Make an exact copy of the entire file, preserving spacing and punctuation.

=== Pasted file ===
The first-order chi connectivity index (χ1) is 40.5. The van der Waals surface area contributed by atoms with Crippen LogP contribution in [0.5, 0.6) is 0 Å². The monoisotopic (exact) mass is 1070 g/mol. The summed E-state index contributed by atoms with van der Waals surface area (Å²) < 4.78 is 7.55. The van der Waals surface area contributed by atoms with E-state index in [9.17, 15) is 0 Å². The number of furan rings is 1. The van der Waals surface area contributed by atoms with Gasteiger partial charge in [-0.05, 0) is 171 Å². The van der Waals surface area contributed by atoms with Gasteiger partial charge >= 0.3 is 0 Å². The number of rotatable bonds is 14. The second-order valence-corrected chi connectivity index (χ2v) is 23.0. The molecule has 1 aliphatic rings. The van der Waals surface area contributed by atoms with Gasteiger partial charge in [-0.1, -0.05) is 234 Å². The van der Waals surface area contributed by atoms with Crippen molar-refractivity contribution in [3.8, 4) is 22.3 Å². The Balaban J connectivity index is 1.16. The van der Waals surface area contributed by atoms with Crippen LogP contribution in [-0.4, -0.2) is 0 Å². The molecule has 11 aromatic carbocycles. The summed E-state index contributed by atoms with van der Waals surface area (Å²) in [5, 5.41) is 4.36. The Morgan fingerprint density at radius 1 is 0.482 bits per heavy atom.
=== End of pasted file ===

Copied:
The first-order chi connectivity index (χ1) is 40.5. The van der Waals surface area contributed by atoms with Crippen LogP contribution in [0.5, 0.6) is 0 Å². The monoisotopic (exact) mass is 1070 g/mol. The summed E-state index contributed by atoms with van der Waals surface area (Å²) < 4.78 is 7.55. The van der Waals surface area contributed by atoms with E-state index in [9.17, 15) is 0 Å². The number of furan rings is 1. The van der Waals surface area contributed by atoms with Gasteiger partial charge in [-0.05, 0) is 171 Å². The van der Waals surface area contributed by atoms with Gasteiger partial charge >= 0.3 is 0 Å². The number of rotatable bonds is 14. The second-order valence-corrected chi connectivity index (χ2v) is 23.0. The molecule has 1 aliphatic rings. The van der Waals surface area contributed by atoms with Gasteiger partial charge in [-0.1, -0.05) is 234 Å². The van der Waals surface area contributed by atoms with Crippen molar-refractivity contribution in [3.8, 4) is 22.3 Å². The Balaban J connectivity index is 1.16. The van der Waals surface area contributed by atoms with Crippen LogP contribution in [-0.4, -0.2) is 0 Å². The molecule has 11 aromatic carbocycles. The summed E-state index contributed by atoms with van der Waals surface area (Å²) in [5, 5.41) is 4.36. The Morgan fingerprint density at radius 1 is 0.482 bits per heavy atom.